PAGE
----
Maths Circles at DCS


(Above: JP McCarthy, PhD student from UCC assists budding DCS mathematicians.)

Since September, Douglas Community School has been involved in running one of the first Maths Circles in Cork. These are after-school mathematics clubs for First Year students who have shown a particular interest in maths, and are run in conjunction with staff in UCC and CIT. Under the scheme, students from UCC are sent to any school interested in setting up a Maths Circle to help run the first number of classes. We were lucky enough to have J.P. McCarthy, currently studying for his PhD, who ran the first five sessions, in conjunction with teachers in the school. Since then, the Maths Circle has been run by Mr Ciarán Ó Conaill.

The classes are generally centred around problem-solving type questions, with students often working in groups of two or three rather than singly to solve puzzles. The aim of the classes is to continue to engage the more able students, and to challenge them in a subject they may find very easy in school. Given the enthusiastic responses from those involved, we seem to be achieving this aim!

All of the notes from the classes, as well as some supplementary material, are available online at We continue to be supported by UCC in the form of a dedicated website,, which contains an ever-growing number of puzzles and resources for possible use in Maths Circles around the country, although it has to be said that DCS is one of the main contributors to the site in terms of adding puzzles and problems! We also look forward to having more students from UCC in the new year bring their enthusiasm and innovation to the students of Douglas Community School.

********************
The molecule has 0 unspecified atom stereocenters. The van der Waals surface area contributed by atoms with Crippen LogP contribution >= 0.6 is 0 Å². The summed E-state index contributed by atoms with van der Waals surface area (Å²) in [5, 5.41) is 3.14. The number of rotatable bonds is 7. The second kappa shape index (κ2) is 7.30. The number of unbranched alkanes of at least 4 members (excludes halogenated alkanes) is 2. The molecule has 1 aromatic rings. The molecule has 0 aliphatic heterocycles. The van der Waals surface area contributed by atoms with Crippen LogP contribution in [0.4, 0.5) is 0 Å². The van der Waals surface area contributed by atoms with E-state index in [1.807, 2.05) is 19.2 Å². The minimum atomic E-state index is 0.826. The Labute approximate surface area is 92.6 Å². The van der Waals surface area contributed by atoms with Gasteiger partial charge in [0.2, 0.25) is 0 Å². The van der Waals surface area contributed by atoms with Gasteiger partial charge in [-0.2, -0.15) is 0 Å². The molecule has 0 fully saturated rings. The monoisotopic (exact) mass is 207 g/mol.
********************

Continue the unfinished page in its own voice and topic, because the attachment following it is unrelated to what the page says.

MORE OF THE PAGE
Ciarán Ó Conaill

Some Sample Problems:

  1. In a knock-out tournament with 50 teams, how many games will be played?
  2. Cork has about 270,000 inhabitants. How do you know for sure that at least two non-bald people in Cork have the same number of hairs on their head?
  3. How many squares are on a chessboard?
  4. A cable is made that runs all the way around the equator. After a few days, it’s decided that, instead of running along the ground, the cable needs to be 1 metre off the ground, all the way around the earth. How much extra cable is needed?
  5. Add up all the numbers from 1 to 100 without using a calculator.
  6. Make the number 1,000 using the number 8 eight times. You can use any operation (e.g. adding, subtracting, multiplying, etc).


  1. Each team has to lose 1 match. You need 49 losers, so you need 49 games.
  2. The most number of hairs a person can have is less than 200,000. So, the worst-case scenario is that you have 1 person with no hairs, 1 person with 1 hair, 1 person wih 2 hairs, etc, all the way to 1 person with 200,000 hairs. Now the next person must have some number of hairs between 0 and 200,000, so they have the same number of hairs as someone already counted.
  3. There’s one 8×8 square, four 7×7 squares, nine 6×6 squares, etc, up to sixty-four 1×1 squares. That’s a total of 204 squares.
  4. The circumference of a circle is , and the radius of the earth is roughly 6,400km, 6,400,000 m. Assuming that the equator is a circle, that gives a cable length of 12,800,000 m. To get the cable 1 m off the ground means using a radius of 6,400,001 m, which gives a length of 12,800, 002 m. That’s an extra length of 2 m, or 6.28 m. It’s a bit strange that this is so small, but what’s really odd is that the answer is the same, no matter what the initial radius. So the same would be true for the moon.
  5. This is an old problem. The trick is to pair off the first and last numbers, so you look at 1+100, 2+99, 3+98, etc. There are 50 of these pairs (the last one will be 50+51), and each pair adds to 101, so that’s a total of 50×101 = 5050.
  6. This requires a little, well, cheating. We need to use what’s called concatenation – joining numbers together. So one solution is: 888 + 88 + 8 + 8 + 8 = 1000.